The court reasoned that in addition to considering character traits, employers should also consider issues such as the seriousness of the offenses, the number of offenses, how recent the conviction is, and whether the individual’s criminal background indicates a pattern of behavior. If a more serious crime is at issue, according to the court, an employer should not be expected to employ that person and subject the workplace to the risk of violence. For example, the risk associated with employing someone convicted of vandalism is lower than the risk associated with employing a convicted sexual deviant who might reoffend. The supreme court specifically noted that the length of time between the conviction and the application for employment can be relevant to determining the likelihood of recidivism. This was not a factor on which courts and agencies had relied previously.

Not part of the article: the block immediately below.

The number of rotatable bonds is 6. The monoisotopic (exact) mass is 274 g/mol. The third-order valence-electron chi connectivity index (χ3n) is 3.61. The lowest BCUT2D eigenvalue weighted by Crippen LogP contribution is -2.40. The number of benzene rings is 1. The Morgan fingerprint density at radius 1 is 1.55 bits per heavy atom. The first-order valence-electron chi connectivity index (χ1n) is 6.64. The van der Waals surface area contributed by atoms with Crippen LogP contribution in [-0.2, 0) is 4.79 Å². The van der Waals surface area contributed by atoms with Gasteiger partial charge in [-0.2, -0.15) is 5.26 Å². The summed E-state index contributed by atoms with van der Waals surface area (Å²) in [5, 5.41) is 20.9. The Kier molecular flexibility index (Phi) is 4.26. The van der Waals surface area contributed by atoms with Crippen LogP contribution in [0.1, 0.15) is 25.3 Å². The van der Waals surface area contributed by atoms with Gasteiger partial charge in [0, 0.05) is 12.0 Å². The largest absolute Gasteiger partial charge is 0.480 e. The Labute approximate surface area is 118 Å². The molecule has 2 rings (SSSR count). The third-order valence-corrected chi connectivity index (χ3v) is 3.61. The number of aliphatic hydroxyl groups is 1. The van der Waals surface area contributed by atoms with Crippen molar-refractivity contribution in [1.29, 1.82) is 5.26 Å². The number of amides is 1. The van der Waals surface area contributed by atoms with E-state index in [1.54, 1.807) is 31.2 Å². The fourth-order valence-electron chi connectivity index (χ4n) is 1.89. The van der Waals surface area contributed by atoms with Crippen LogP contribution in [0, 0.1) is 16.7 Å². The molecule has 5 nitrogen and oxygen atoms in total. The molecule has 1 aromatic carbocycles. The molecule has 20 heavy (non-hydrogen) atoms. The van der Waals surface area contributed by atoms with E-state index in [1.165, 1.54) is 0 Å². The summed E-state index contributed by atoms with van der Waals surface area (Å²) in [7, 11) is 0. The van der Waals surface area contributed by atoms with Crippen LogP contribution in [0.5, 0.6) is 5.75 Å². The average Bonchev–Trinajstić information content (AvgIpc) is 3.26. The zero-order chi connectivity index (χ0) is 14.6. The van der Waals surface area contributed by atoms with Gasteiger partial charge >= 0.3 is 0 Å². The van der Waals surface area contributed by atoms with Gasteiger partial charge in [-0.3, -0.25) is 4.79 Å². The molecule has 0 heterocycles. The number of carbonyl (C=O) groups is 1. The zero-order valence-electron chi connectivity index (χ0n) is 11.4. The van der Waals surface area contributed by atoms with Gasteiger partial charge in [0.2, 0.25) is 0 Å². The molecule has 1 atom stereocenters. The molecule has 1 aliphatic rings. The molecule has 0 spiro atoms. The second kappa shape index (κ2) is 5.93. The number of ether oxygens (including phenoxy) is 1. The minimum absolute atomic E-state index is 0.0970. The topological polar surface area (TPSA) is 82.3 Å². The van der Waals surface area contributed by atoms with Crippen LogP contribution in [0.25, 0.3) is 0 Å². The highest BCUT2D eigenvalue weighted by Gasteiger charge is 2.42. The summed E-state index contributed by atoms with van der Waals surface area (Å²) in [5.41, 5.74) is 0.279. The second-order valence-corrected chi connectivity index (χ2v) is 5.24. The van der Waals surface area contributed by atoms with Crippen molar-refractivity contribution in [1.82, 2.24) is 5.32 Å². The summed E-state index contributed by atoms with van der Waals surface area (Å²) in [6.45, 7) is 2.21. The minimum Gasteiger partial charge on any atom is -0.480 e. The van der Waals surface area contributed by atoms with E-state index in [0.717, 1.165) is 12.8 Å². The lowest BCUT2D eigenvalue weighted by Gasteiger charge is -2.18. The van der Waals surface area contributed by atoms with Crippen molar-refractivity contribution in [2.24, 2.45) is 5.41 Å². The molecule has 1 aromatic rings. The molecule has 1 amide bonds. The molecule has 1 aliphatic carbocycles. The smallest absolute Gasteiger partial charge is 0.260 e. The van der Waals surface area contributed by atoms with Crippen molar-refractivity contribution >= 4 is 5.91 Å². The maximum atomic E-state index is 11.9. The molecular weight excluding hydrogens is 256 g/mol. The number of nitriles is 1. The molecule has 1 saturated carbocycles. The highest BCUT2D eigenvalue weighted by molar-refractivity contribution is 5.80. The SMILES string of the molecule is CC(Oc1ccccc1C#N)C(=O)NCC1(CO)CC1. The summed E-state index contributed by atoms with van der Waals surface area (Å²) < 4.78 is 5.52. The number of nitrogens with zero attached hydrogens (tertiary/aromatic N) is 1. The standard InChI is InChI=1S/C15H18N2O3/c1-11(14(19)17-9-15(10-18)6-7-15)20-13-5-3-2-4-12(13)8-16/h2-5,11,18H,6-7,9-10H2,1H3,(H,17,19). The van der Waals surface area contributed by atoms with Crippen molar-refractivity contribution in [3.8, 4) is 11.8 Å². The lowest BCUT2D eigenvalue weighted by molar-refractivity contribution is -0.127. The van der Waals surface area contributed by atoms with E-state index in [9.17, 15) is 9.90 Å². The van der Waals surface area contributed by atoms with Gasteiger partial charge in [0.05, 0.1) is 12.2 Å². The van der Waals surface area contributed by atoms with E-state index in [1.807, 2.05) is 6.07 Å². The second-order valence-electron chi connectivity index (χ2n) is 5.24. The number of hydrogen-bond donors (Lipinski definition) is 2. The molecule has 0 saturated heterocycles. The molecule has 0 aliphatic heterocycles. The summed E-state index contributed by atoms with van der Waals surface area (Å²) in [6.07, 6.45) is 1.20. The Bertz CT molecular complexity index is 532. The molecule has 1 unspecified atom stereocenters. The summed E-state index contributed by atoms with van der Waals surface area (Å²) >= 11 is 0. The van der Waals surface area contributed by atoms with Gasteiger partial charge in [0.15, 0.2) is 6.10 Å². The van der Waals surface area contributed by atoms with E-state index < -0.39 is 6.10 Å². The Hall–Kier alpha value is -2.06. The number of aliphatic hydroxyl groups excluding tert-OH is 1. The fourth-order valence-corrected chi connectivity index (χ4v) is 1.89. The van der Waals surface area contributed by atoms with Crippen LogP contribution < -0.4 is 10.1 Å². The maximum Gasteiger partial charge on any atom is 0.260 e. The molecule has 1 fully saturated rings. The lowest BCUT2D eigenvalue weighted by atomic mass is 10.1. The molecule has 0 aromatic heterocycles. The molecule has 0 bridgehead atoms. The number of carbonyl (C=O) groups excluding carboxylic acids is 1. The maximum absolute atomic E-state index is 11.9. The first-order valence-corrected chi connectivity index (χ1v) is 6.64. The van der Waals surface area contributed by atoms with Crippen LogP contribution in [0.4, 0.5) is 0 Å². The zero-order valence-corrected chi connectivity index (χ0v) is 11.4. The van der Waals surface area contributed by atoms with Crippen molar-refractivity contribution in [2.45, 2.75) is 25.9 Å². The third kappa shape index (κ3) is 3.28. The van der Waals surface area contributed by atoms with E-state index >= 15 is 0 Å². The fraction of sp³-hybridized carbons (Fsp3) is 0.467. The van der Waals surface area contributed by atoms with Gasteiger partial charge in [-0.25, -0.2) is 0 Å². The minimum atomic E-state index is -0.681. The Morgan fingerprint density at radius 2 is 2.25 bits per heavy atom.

The full effect of this decision is yet to be determined, and application of the decision by courts and administrative agencies will provide further guidance to both employees and employers. What is clear now is that employers have more leeway to consider information about an individual’s prior criminal conviction history in making a determination about fitness for employment. However, Cree Inc. should not be interpreted as carte blanche authority for employers to demand a “clean” criminal history as a prerequisite for all employment. Such a requirement would almost certainly run afoul of the WFEA. Employers must still conduct a fact-intensive inquiry into whether there is a substantial relationship between a job and a prior conviction.